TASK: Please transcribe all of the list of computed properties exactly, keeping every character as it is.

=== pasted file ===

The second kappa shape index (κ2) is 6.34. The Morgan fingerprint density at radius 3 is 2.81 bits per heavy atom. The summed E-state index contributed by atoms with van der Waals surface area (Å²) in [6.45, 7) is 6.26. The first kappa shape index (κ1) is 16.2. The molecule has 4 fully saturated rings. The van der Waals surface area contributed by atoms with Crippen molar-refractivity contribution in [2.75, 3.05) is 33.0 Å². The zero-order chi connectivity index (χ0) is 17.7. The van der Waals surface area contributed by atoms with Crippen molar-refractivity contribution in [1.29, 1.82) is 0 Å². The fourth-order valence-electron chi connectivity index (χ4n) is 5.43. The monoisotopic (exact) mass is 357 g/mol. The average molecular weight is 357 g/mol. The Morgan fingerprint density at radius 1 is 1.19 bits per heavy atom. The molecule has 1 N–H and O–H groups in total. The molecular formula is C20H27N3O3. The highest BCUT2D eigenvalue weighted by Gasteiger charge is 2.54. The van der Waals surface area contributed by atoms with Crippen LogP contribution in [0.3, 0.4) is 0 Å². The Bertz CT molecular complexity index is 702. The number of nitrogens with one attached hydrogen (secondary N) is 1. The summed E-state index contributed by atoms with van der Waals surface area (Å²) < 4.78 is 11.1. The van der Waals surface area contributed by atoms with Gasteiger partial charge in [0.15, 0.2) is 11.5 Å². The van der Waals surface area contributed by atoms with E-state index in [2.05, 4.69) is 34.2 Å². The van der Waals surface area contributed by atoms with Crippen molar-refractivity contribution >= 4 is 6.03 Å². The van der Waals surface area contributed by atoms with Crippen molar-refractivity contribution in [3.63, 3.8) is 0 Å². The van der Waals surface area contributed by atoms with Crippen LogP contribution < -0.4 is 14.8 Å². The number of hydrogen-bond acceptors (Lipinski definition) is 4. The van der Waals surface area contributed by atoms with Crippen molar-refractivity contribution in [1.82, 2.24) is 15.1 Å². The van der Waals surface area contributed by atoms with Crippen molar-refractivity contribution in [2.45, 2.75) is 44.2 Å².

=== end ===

The second kappa shape index (κ2) is 6.34. The Morgan fingerprint density at radius 3 is 2.81 bits per heavy atom. The summed E-state index contributed by atoms with van der Waals surface area (Å²) in [6.45, 7) is 6.26. The first kappa shape index (κ1) is 16.2. The molecule has 4 fully saturated rings. The van der Waals surface area contributed by atoms with Crippen molar-refractivity contribution in [2.75, 3.05) is 33.0 Å². The zero-order chi connectivity index (χ0) is 17.7. The van der Waals surface area contributed by atoms with Crippen molar-refractivity contribution in [1.29, 1.82) is 0 Å². The fourth-order valence-electron chi connectivity index (χ4n) is 5.43. The monoisotopic (exact) mass is 357 g/mol. The average molecular weight is 357 g/mol. The Morgan fingerprint density at radius 1 is 1.19 bits per heavy atom. The molecule has 1 N–H and O–H groups in total. The molecular formula is C20H27N3O3. The highest BCUT2D eigenvalue weighted by Gasteiger charge is 2.54. The van der Waals surface area contributed by atoms with Crippen LogP contribution in [0.3, 0.4) is 0 Å². The Bertz CT molecular complexity index is 702. The number of nitrogens with one attached hydrogen (secondary N) is 1. The summed E-state index contributed by atoms with van der Waals surface area (Å²) < 4.78 is 11.1. The van der Waals surface area contributed by atoms with Gasteiger partial charge in [0.15, 0.2) is 11.5 Å². The van der Waals surface area contributed by atoms with E-state index in [2.05, 4.69) is 34.2 Å². The van der Waals surface area contributed by atoms with Crippen molar-refractivity contribution >= 4 is 6.03 Å². The van der Waals surface area contributed by atoms with Crippen molar-refractivity contribution in [3.63, 3.8) is 0 Å². The van der Waals surface area contributed by atoms with Crippen LogP contribution < -0.4 is 14.8 Å². The number of hydrogen-bond acceptors (Lipinski definition) is 4. The van der Waals surface area contributed by atoms with Crippen molar-refractivity contribution in [1.82, 2.24) is 15.1 Å². The van der Waals surface area contributed by atoms with Crippen molar-refractivity contribution in [2.45, 2.75) is 44.2 Å².